We meet two terrific actors who morph into a variety of important, supporting characters: Denzel Tsopnang, as Mr. Bones, and Mark J.P. Hood, as Mr Tambo. Both actors are incredibly gifted song-and-dance men and display their strength and versatility throughout the play. Collectively they portray the sheriff, his deputy, several court clerks and various lawyers, including the noted Jewish attorney, Samuel Leibowitz. The real life titular characters, who collectively became known as the Scottsboro Boys, are portrayed by nine exceptional Chicago triple-threats.

The cast is led by one of Chicago’s true theatrical treasures, the talented James Earl Jones, II. He plays leading character Haywood Patterson who breaks our hearts with his touching story. Among his many gorgeous songs are the stirring “Nothin’” and “You Can’t Do Me.” The company sing, dance and act their way through this jaw-dropping, true story. The other Scottsboro Boys are deftly played by Travis Austin Wright, Maurice Randle, Stephen Allen, Jr., Izaiah Harris, Trequon Tate, Jerome Riley, Jr., Jos N. Banks and a very talented newcomer, 14-year-old Cameron Goode. Every actor masterfully creates a unique individual, each of whom easily arouse the audience’s empathy and admiration. In addition to playing two of the nine incarcerated young African American men, Jos N. Banks and Trequon Tate bring humor and spunk to their portrayal of Victoria Price and Ruby Bates, the two white female “victims.”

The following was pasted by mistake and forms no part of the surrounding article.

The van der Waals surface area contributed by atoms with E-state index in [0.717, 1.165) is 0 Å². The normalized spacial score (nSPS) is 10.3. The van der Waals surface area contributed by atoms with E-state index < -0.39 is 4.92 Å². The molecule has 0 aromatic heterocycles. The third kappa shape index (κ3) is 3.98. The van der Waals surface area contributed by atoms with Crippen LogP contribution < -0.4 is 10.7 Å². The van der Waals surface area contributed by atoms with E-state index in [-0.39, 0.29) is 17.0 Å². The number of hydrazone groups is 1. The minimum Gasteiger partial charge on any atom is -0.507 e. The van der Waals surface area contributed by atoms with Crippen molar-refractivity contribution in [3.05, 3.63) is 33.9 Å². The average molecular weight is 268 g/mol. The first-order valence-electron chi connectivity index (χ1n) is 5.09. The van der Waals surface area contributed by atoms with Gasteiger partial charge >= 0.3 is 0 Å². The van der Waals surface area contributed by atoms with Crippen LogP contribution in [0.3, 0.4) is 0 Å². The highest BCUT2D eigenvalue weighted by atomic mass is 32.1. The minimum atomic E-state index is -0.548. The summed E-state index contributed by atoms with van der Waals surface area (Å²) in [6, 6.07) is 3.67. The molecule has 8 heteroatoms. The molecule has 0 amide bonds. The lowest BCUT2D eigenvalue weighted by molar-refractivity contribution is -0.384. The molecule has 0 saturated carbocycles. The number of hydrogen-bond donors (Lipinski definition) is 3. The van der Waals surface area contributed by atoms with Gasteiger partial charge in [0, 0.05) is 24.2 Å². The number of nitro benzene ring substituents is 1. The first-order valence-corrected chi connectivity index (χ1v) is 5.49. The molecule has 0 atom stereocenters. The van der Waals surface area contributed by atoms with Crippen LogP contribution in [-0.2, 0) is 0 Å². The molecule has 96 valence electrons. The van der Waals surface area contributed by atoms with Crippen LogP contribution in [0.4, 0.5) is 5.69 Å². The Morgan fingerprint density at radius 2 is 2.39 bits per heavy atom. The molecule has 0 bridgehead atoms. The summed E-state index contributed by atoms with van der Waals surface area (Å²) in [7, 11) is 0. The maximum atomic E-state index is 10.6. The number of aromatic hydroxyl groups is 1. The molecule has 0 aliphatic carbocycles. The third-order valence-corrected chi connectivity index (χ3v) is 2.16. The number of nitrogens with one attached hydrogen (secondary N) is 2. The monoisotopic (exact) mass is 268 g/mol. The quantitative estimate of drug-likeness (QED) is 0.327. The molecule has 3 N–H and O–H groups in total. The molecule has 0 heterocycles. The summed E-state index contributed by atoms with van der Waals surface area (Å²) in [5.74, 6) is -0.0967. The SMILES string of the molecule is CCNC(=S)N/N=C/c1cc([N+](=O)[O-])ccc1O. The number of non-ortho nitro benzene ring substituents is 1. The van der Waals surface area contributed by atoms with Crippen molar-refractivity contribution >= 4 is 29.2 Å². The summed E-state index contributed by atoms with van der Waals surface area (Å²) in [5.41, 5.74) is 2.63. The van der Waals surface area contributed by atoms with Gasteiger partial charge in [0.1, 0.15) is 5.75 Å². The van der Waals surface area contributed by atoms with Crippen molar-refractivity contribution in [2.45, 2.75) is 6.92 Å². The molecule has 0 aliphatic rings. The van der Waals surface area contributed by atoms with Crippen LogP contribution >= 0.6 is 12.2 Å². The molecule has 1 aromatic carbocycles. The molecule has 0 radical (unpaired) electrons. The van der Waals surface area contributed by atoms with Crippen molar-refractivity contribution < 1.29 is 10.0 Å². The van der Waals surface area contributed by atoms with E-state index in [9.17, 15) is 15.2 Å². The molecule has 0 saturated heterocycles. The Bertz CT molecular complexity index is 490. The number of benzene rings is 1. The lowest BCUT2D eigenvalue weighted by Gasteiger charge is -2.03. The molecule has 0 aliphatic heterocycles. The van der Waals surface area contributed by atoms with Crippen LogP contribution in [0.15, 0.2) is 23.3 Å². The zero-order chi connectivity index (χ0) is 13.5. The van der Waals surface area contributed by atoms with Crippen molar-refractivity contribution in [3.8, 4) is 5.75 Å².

The production is directed by Samuel G. Roberson, Jr., with power and intensity, never once giving in to the temptation of maudlin sentimentality. Florence Walker-Harris has choreographed this musical with polish and flair, emphasizing the strengths of this cast. Musical direction is provided by the always magnificent Doug Peck, while talented Aaron Benham provides keyboard accompaniment and conducts his five-member, offstage band with vigor. Andrei Onegin’s rustic-looking scenic design is practical and artistic, while Samantha Jones’ costumes range from jailhouse fatigue to minstrel show sparkle and color. Mr. Yando, especially, looks great as the single Caucasian character, symbolically dressed all in white.

This show treads carefully on sensitive historical events that, even today, may possibly reopen some wounds. It’s not a happy musical, which Kander and Ebb’s score sometimes belies, but it tells an important story about a sad travesty of justice. Every aspect of this polished, heartfelt production is spot-on and deserving of audiences who strongly oppose the backward steps that this country currently seems to be taking. We need to be ever reminded of who we are as Americans and where we’re headed in the future.

Highly Recommended

Reviewed by Colin Douglas


Presented February 3-March 12 by Porchlight Music Theatre at Stage 773, 1225 W. Belmont, Chicago.

Tickets are available at the box office, by calling 773-327-5252 or by going to

Additional information about this and other area productions can be found by visiting